© (TC Media photo - Anthony Abbondanza)
Douglas Shand Avenue is the site of daily morning traffic congestion, mostly as a result of parents dropping off their John Rennie High students across the street in the Pointe Claire Library parking lot.
Officials from the city of Pointe Claire, Lester B. Pearson School Board (LBPSB) and Marguerite Bourgeoys School Board (CSMB) are collaborating to remedy a long-time safety issue on Douglas Shand Avenue in Pointe Claire, the Chronicle has learned.
Commissioned by the parties involved, a study carried out by CIMA, an engineering and urban planning consulting firm, recommended several changes to the avenue in late May including moving the John Rennie High School (JRHS) parking lot entrance to St. John's Boulevard.
"Lot of options (are) being considered," said LBPSB chairman Suanne Stein Day, who confirmed the possible changes to the avenue. "So far the city is talking to us. We're hoping when it comes down to action, everyone will work together closely to come to a solution."
The safety dilemma arises when parents use the Pointe Claire Library parking lot, across the avenue from JRHS, as a drop-off zone for their children. The students then illegally cross Douglas Shand Avenue through the no-vehicle restricted zone adjacent to the JRHS parking lot entrance, causing high traffic in the morning and evening rush hours, as well as some near-accidents in the last two years, according to a source in connection with the LBPSB.
Among the other recommendations presented during a May 27 John Rennie governing board meeting was the installation of a fence from the corner of St. John's Boulevard to the shared parking lot where the school buses which drop off both JRHS and Ecole Pointe Claire students park.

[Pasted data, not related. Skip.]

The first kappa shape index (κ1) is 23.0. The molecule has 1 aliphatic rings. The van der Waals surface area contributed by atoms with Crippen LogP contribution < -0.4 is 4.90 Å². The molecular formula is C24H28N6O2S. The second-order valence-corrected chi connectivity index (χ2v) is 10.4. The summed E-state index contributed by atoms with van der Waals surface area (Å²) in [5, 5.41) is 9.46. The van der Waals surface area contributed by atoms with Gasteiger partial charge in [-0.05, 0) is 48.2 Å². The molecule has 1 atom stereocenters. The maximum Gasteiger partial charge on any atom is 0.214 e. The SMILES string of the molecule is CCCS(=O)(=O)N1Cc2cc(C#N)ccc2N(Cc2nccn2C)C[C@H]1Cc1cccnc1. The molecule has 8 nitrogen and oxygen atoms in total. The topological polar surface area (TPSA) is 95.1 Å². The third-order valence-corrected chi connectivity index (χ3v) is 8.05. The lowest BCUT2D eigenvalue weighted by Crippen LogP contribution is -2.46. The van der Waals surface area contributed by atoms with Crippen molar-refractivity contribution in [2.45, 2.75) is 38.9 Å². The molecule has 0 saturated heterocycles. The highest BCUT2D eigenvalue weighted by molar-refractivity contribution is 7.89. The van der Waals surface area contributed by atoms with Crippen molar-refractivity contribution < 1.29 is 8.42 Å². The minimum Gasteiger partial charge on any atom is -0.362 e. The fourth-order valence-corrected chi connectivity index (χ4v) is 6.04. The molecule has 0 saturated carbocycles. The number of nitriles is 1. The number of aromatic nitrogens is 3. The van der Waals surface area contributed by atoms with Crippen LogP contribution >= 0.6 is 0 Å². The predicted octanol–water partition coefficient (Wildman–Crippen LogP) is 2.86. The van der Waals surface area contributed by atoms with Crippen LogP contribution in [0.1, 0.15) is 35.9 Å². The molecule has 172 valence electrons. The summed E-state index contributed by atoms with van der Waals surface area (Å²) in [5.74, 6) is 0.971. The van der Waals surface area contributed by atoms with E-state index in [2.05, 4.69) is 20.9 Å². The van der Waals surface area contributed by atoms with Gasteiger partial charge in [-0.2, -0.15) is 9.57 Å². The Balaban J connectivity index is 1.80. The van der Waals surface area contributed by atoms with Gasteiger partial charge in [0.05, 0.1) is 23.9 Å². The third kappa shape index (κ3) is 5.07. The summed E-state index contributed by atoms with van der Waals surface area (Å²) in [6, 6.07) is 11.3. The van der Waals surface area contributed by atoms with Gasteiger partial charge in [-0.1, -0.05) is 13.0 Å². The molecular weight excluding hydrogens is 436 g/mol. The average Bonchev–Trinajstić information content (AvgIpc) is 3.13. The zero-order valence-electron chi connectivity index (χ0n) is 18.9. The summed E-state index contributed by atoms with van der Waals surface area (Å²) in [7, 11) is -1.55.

According to a source in close connection with the LBPSB, the purpose of the fence is to force the high school students to cross the street at the corner of St. John's and Douglas Shand rather than jaywalk where no crossing is indicated.
A source close to city hall said the installation of a fence is key to mitigating part of the safety problem.
Another recommendation was the designation of a kiss-and-go drop-off zone at the horseshoe-style parking lot for parents of both schools, which operate different opening and closing hours, as well as moving two STM bus stops further east on Douglas Shand.
Though all parties involved have yet to officially accept the recommendations, Stein Day told the Chronicle "everyone is on the same page."
"Co-operation between all three parties has been happening. That's the key to success," said the chairman.
According to a source, the school board's governing board is in favour of most of the recommendations, if not all, as is JRHS, yet the former awaits formal school-board approval of the plan.
Similarly, the city has recognized the need for change on Douglas Shand, according to a source, though city council has yet to approve any plans for a fence adjacent to JRHS, nor has it begun talks with the STM to move buses further east on the said avenue.
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